From the founding of the United States, it has been the hallmark of our republic to employ an egalitarian approach

to choosing leadership. Americans have perpet ually gloried in the fact that anyone could be president. The Constitution itsel f sets only two requirements: that the president be a natural-born citizen and a t least 35 years old. Beyond that, his education, experience, wealth, health, ge ographic location, marital status, choice of car or his favorite foods are all l eft to the discernment of the voters. A cache of qualifications that generous ha s yielded the nation with a wide range of chief executives, from the grandest (W ashington) to the sorriest (Carter) to the clueless (Obama). Celebrity billionaire Donald Trump is the perfect embodiment of this principle, and of its implicit caveat: yes, anyone can be president - but not everyone shou ld. Throughout his entire life, Trump has made his special vocation the "Art of the Deal," trading in New York commercial real estate with an intoxicating blend of mercurial capitalist aggression and a populist appeal to consumers. Trump is equally comfortable reviewing the construction details of an 80-story skyscrape r as he is hawking Double Stuf Oreo cookies - and the same man who has brought t he world Trump: The Board Game, Trump ties, Trump fragrances, Trump University, Trump bottled water, and most recently Trump vitamins is carefully planning his most challenging marketing feat yet, Trump - the presidency. "The Donald," should he decide to actually run, would enter the crowded field of contenders with two critical advantages and one overwhelming disadvantage. First, the advantages: Trump - who at one time was referred to by the financial types as a "Master of the Universe" - would show up to the presidential poker ga me with a bankroll well north of ten figures. He is the only candidate capable o f deciding - today, now - to loan himself $200 million for the campaign, and STI LL have hundreds of millions more in his wallet. That available capital, and the evident sheen that attenuates to it, allows Trump a degree of flexibility other candidates can only dream of. While the Buddy Roemers of the world have to seri ously consider spaghetti suppers as fundraisers, Trump is buying TV time, bumper stickers, web designers, and some of the best campaign staff available. Leave i t to Newt Gingrich to toil in the fields of politics for a generation, earning p eanuts for his trouble. Trump is playing a whole different game, a campaign Ferr ari against a slew of Ford Escorts. Second, if Donald Trump has demonstrated anything over the years, it has been th e utter impossibility of anyone managing him. Trump is liable to say anything, d o anything and go anywhere his will and his money are capable of taking him. Wha t is the likelihood of some veteran campaign strategist sitting down with Trump and earnestly begging him, "Please, Donald, stop talking about Obama's birth cer tificate." There are few salesmen alive better than Trump, and no product at whi ch he is better at hustling than himself. Convinced of his superior skills – which were tempered in the regular knife fights of New York’s real estate markets - Tru mp would be cheerfully fearless in hitting opponents below the belt. Think his d alliance with Birther-ism is uncalled for? Just be glad he didn’t say the Presiden t was a “fat loser” like he did with The View co-host Rosie O’Donnell five years ago. In a political environment where the electorate grows weary with doublespeak, pr evarication, puffery, and Jesuitical parsing, Trump’s sledgehammer bluntness and w illingness to fight dirty has intrigued the voters and boosted his standing in t he polls. The disadvantage: Trump’s personal character is a joke. While his expertise in bus iness and finance may be self-evident, his comprehension of foreign policy or na tional security material is non-existent. Although intending to seek a Republica n nomination, Trump’s party allegiance is apparently so fluid as to allow for camp aign donations to the oily Rahm Emanuel, the (ahem) well-oiled Ted Kennedy and t he nauseating Charlie Rangel. Republicans would also be asked to forget his runn ing as a Reform Party candidate in 1999 as well as registering as a Democrat in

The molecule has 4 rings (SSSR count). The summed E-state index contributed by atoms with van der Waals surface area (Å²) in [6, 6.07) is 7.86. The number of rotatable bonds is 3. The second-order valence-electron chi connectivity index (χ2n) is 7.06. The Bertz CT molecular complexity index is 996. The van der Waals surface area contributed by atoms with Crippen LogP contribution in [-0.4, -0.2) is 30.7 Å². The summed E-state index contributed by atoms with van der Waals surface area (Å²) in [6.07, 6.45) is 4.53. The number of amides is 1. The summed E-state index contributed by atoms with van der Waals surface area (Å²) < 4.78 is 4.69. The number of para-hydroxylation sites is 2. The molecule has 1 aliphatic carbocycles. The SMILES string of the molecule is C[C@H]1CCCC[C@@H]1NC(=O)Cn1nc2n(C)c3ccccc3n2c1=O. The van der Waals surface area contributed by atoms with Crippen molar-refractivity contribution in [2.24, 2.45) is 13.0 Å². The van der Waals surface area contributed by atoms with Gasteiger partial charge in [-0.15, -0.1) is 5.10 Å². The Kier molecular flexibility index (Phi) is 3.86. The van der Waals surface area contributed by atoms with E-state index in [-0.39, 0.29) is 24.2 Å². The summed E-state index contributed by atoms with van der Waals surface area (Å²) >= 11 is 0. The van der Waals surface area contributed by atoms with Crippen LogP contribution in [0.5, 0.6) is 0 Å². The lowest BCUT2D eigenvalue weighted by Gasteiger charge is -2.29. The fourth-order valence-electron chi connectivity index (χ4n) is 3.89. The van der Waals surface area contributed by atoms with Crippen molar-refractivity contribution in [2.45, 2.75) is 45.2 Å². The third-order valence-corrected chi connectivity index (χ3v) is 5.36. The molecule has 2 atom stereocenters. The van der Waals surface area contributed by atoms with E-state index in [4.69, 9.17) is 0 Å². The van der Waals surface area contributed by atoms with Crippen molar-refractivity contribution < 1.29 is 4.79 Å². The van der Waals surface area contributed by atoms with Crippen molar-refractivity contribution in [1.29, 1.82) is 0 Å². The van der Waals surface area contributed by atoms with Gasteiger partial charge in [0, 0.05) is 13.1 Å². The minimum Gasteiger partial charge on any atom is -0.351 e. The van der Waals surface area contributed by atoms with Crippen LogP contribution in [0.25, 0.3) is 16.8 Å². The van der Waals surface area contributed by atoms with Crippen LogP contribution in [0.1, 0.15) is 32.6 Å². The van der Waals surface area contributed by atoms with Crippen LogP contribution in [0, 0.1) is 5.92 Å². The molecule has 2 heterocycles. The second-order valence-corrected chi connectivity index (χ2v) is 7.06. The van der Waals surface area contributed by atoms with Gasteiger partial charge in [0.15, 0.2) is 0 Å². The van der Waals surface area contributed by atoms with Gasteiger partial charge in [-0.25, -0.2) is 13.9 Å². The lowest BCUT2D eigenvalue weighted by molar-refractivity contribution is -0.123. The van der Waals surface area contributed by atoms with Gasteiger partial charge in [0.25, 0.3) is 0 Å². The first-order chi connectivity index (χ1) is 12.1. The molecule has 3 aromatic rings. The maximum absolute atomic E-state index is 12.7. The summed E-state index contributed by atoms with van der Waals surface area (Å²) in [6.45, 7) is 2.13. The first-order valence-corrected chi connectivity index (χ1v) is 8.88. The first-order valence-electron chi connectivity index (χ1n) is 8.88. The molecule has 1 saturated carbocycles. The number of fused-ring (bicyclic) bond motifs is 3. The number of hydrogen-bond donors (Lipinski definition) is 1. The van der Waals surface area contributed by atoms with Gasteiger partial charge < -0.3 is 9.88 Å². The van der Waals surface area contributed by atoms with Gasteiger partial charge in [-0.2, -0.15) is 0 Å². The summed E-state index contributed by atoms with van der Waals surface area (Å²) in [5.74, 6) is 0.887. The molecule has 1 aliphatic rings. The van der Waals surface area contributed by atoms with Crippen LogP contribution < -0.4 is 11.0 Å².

2001. Government-run health care? Sure, he supports it – but opposes ObamaCare. Ab olish the “death tax?” Yes – but institute new taxes on the wealthy. Pro-life? Certain ly – but he will be ready and willing to support pro-abortion candidates. Trump is the kind of man who comes to a fork in the road – and takes it. Nor is his flightiness reserved just for public policy; Trump’s marriages, and his fidelity to them, are equally elastic. In addition to luxury apartment building s, Trump has tried to be a casino mogul, a major player in the USFL and a person al finance advisor to Mike Tyson. The results for all three were catastrophic. T here is no escaping the conclusion: Donald Trump’s party is Donald Trump. Why purs ue the presidency of the United States when you are already the Caesar of your o wn empire, named – of course – after you? Were he, by some magic known only to medie val sorcerers, able to ascend to the Oval Office, we would all of us live under the constant fear that Trump would abandon the job for a higher-profile gig on a TV game show. That would, at least, be almost as frightening as the prospect of him NOT abandoning it.

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